Fist of Roses, Heart of Thorns

Fist of Roses, Heart of Thorns
by Celine Dabao

Force their bloodshot eyes to open
as you traipse through clusters of houses that you see
only in comparison to the skyscrapers,
sinking your feet into the muddy passageways
between unlit cardboard walls and tin roofs,
as the smell of the recooked leftovers
from fluorescent fast food restaurants waft
over the broken backs of the plantation’s children
and the swollen bellies of the weary mothers.

See the fear in their shaking hands
as you drag them into the poorly paved road,
hear them begging for undeserved mercy—
“Can you not see that we have mouths to feed?”
knowing that this is what they asked for
when they marked the name of The Punisher on their ballots,
confident that change was coming,
not knowing
that it would arrive with statistical reports, body bags, and bullet-ridden brains.

Follow their tattered shirts into an unspoken realm
as they slink through the red light district,
amidst the blinking neon signs
and the polluted air that reeks of cigarettes,
around the street-corner girls
and shadowy figures under broken street lamps
who know to hide when the flashing lights appear.

Hold them at gunpoint
as you barge into the grimy bathroom of a trashy club.
Watch them take their last breath on the broken tiles, their minds a montage:
a ravaged shack, echoes of a gun in the dark, a metallic tang permeating the smog:
a kaleidoscope of color and sound, the slosh of liquid like gold, pills disappearing like a magic trick.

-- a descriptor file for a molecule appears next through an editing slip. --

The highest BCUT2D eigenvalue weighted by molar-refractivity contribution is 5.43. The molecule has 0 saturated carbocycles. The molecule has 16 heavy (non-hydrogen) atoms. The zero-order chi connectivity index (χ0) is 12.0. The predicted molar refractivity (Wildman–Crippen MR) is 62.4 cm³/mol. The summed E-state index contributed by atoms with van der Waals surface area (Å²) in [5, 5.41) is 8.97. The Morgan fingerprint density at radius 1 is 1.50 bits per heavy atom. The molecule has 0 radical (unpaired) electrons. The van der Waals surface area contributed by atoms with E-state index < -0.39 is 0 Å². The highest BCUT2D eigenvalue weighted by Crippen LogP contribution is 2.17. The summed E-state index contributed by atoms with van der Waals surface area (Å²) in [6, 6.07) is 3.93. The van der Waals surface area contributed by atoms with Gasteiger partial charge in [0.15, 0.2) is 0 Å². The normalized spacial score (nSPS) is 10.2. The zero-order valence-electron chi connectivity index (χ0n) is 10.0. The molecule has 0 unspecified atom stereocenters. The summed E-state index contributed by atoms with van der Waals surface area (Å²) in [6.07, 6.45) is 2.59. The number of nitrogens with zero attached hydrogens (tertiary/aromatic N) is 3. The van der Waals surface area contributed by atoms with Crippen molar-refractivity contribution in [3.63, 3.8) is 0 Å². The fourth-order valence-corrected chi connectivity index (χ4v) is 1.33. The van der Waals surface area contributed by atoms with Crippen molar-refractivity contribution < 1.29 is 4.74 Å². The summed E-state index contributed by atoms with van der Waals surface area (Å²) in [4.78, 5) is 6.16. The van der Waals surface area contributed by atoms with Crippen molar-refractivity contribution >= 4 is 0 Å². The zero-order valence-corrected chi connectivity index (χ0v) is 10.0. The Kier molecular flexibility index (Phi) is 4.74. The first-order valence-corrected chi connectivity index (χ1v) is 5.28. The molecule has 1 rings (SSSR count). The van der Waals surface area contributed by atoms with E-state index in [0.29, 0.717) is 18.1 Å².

Soon they will be ash,
as finely ground as the powdery white line on the broken sink.
The unholy guardians etched in the obscene graffiti look away tonight.

Our gold-dusted eyes are closed,
paper-thin lids our excuse for ignorance.
We comfort ourselves with the knowledge
that we are being prepared for the world as they know it,
when in fact, reality is too heavy a burden for us to carry.
The truth hides beyond the realm of the favored.
It lies buried in unmarked graves.

Feel our hands, soft and unmarred by callouses,
carefully examine the veins that cross through our wrists.
It was ichor that coursed through us,
each pulse, ‘you are alive’,
each beat, ‘you are alive’
like an unexpected greeting,
an eye-opening reminder,
that inside, we are all the same.

Follow us into the throne room,
as we remove the crown that privilege has bestowed.
It is no longer the blood of the immortals running through our veins,
but of the men who have yet to learn
that more power rests in the mind of the man begging for mercy
than there is in the man wielding the gun.

Watch us hold our hearts in our hands,
indistinguishable from the fists
that they encompass and mirror.
Hard work is a foreign concept, a distant place,
synonymous with the suffering and pain that we see
through television screens, and only in passing;
but we have time to learn the language of our roots,
and we have time to till the land of dirt;
we have time to grow our own roses, thorns and all.


Celine is currently a senior in high school at Everest Academy. Her works have won several awards in the Region-at-Large category of Scholastic Art and Writing in New York. You can reach her on her Instagram, @caroucels.

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